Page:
Thursday, April 9, 2020

News On The Horizon 4/9/2020


Loyalty Isn’t Dead: Small-School Stars Stay Put--Watch Stadium
Loudon Love was the Player of the Year in the Horizon League. Javion Hamlet earned POY honors in Conference USA. Loren Cristian Jackson claimed the award in the MAC.
All three could have been grad transfers, being wooed by no shortage of high-major programs, some of which have been compiling a list of mid-major standouts eligible to grad transfer since before the season even began.
Instead, all three players stayed loyal.
They didn’t even peek around to see who was waiting in the wings, who was ready to pounce if they decided to go the route of what is certain to be at least 200 grad transfers from around the country.
In a day and age in which it’s common to bolt for what so many believe might be greener pastures, Love, Hamlet and Jackson turned down the glitz and glamour of high-major hoops to become the exception in today’s college basketball.

“There are no guarantees if I leave and go somewhere else,” Love said. “But I know what I have here, and I don’t see any reason to change.”
When the now 6-foot-8, 255-pound Love arrived on campus, he was overweight at 325 pounds and many figured he’d be better-served to go the football route. He got serious college football looks back in high school, but his passion was on the hardwood, and Love wound up following Scott Nagy to Wright State after initially committing to Nagy’s former school, South Dakota State.
Love was still recovering from a torn ACL his senior year of high school and agreed with Nagy that it was best for him to sit out his freshman season to get into shape. After dropping some weight, Love has been one of the best players over the past three seasons for Nagy in the Horizon and was considered the best player in the league this season after averaging 15.9 points and 9.7 rebounds per game.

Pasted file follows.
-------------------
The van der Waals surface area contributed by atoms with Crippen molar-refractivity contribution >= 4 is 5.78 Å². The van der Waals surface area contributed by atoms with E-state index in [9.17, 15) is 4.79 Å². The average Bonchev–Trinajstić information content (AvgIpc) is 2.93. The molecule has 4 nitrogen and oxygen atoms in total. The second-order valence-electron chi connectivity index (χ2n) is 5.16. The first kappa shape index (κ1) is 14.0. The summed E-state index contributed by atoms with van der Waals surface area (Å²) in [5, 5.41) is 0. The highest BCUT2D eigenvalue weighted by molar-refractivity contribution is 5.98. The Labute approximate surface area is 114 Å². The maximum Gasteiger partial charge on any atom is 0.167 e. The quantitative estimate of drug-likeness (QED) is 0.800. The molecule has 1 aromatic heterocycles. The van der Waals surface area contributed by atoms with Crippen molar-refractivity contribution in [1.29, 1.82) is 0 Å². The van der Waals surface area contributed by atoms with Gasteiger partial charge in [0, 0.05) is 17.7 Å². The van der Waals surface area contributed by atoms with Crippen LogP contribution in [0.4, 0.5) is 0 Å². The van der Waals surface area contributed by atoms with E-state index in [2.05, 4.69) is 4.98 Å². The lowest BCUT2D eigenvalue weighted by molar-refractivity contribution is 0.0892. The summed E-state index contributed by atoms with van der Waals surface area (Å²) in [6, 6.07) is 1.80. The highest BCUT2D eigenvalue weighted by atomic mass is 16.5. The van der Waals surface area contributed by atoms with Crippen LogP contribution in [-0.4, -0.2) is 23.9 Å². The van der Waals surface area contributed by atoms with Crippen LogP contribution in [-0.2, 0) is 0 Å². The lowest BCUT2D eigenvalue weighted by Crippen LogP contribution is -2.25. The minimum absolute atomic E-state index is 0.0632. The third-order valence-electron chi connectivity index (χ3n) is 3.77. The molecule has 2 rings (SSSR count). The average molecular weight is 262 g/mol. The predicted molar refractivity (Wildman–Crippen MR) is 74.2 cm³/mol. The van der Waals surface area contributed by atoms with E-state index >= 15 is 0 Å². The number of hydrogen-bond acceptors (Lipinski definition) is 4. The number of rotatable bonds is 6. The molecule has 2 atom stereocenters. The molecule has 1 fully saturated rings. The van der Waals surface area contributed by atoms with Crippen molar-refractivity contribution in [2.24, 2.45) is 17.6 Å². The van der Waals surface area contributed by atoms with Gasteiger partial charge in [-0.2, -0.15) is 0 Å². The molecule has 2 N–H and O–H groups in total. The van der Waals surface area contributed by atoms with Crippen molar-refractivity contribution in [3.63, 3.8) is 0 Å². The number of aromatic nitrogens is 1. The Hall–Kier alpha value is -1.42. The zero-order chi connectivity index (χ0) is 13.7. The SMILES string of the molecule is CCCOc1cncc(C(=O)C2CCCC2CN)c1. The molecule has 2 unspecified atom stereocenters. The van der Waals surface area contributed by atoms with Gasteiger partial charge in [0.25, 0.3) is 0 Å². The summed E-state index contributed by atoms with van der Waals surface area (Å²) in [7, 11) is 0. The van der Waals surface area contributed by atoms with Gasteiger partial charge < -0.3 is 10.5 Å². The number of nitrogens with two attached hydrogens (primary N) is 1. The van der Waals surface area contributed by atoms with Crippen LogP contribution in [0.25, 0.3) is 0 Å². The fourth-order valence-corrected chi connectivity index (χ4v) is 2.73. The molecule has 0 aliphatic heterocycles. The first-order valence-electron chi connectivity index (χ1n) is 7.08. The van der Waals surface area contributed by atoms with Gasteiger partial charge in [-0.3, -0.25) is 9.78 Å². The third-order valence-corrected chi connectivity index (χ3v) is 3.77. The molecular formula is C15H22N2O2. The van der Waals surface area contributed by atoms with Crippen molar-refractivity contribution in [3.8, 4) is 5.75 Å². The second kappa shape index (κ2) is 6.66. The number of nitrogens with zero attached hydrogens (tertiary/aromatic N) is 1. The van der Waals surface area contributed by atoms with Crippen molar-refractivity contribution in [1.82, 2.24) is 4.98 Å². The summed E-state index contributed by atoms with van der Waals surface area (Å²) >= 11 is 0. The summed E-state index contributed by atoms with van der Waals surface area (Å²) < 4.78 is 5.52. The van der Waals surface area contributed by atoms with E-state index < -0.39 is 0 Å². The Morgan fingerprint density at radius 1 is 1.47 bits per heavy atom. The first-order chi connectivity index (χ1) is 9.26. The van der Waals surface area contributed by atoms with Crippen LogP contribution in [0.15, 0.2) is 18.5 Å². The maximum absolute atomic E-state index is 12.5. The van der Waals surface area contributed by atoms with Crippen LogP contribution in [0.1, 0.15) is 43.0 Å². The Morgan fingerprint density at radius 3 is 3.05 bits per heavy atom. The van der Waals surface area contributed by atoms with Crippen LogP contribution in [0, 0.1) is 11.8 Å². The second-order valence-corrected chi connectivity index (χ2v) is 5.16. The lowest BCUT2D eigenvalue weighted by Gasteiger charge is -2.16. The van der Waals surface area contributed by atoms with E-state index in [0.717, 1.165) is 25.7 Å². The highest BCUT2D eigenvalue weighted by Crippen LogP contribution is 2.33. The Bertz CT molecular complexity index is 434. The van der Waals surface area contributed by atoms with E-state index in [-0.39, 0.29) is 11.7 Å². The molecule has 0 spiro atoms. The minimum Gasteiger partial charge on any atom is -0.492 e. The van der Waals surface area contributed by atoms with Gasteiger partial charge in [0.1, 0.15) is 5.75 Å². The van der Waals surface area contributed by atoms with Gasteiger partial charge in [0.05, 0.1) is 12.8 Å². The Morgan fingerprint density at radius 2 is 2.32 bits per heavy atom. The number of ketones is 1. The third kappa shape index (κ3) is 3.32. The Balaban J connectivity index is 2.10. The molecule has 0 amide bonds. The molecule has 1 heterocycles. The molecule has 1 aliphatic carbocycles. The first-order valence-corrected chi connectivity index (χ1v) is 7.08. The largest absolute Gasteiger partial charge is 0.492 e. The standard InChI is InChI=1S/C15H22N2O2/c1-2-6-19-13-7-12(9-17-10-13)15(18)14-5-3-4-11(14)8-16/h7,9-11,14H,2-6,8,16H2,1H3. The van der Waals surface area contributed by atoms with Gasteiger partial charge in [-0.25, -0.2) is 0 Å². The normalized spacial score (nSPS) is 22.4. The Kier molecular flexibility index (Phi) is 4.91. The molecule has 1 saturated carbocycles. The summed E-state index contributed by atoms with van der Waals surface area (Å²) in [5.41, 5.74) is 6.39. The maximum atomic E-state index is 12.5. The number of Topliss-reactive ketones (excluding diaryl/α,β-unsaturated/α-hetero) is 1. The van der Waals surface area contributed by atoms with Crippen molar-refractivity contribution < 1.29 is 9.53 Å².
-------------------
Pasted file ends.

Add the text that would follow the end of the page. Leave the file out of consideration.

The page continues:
But he never really gave heading somewhere else for his final college season any thought until an elderly woman implored him not to leave Wright State at an autograph session prior to the season.
“Loyalty is a big thing and has always been a big character trait for me,” Love said. “A lot of schools told me to play football, but Coach Nagy saw my potential. I trust him and the bond I have with the staff and the players. I’m happy at Wright State and am not going anywhere.”
“He’s one of the best I’ve ever coached,” said Nagy, whose coaching career began nearly 30 years ago as an assistant at Illinois. “Super loyal. I can’t even explain the connection we’ve had, but I honestly wish he was more selfish. He’s just a great teammate, and we were never worried about him leaving as a grad transfer.”


Catching Up With Junior Emma VanZanten--ysu.prestosports.com

Wednesday, April 8, 2020

News On The Horizon 4/8/2020


March Madness immortalized: The 101 greatest NCAA Tournament games in modern college basketball history--CBS Sports

1986

4. East first round: No. 14 Cleveland State 83, No. 3 Indiana 79

Being that this is just the second year of a 64-team bracket, Cleveland State becomes the first true Cinderella of the modern era. Behind the heroics of Ken "Mouse" McFadden, the Vikings are the first small-conference team to make the Sweet 16, and of course the lowest-seeded to do it as well. This game is also the first time a Bob Knight-coached team loses in the first round. Oh by the way, the '86 tourney had two No. 14-over-No. 3 seeds: Arkansas-Little Rock over Notre Dame was the other.
6. East Sweet 16: No. 7 Navy 71, No. 14 Cleveland State 70